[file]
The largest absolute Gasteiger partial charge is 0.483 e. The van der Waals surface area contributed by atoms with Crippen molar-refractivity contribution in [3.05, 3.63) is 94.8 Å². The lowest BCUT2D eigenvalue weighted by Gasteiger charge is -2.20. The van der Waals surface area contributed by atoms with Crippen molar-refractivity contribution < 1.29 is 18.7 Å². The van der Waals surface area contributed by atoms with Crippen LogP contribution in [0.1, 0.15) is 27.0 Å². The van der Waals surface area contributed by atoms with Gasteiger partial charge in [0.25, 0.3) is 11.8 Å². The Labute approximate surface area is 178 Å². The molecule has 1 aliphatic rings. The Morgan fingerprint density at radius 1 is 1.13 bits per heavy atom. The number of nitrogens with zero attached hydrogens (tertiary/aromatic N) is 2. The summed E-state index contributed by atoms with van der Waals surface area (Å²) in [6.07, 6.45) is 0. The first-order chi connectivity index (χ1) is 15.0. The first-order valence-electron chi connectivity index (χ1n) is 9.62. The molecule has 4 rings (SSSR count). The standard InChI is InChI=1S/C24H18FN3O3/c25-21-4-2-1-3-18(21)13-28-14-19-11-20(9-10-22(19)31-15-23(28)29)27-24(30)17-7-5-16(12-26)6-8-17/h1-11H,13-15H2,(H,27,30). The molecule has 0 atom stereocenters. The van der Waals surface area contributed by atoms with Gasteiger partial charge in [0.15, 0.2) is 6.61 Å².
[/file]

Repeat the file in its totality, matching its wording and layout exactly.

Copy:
The largest absolute Gasteiger partial charge is 0.483 e. The van der Waals surface area contributed by atoms with Crippen molar-refractivity contribution in [3.05, 3.63) is 94.8 Å². The lowest BCUT2D eigenvalue weighted by Gasteiger charge is -2.20. The van der Waals surface area contributed by atoms with Crippen molar-refractivity contribution < 1.29 is 18.7 Å². The van der Waals surface area contributed by atoms with Crippen LogP contribution in [0.1, 0.15) is 27.0 Å². The van der Waals surface area contributed by atoms with Gasteiger partial charge in [0.25, 0.3) is 11.8 Å². The Labute approximate surface area is 178 Å². The molecule has 1 aliphatic rings. The Morgan fingerprint density at radius 1 is 1.13 bits per heavy atom. The number of nitrogens with zero attached hydrogens (tertiary/aromatic N) is 2. The summed E-state index contributed by atoms with van der Waals surface area (Å²) in [6.07, 6.45) is 0. The first-order chi connectivity index (χ1) is 15.0. The first-order valence-electron chi connectivity index (χ1n) is 9.62. The molecule has 4 rings (SSSR count). The standard InChI is InChI=1S/C24H18FN3O3/c25-21-4-2-1-3-18(21)13-28-14-19-11-20(9-10-22(19)31-15-23(28)29)27-24(30)17-7-5-16(12-26)6-8-17/h1-11H,13-15H2,(H,27,30). The molecule has 0 atom stereocenters. The van der Waals surface area contributed by atoms with Gasteiger partial charge in [0.15, 0.2) is 6.61 Å².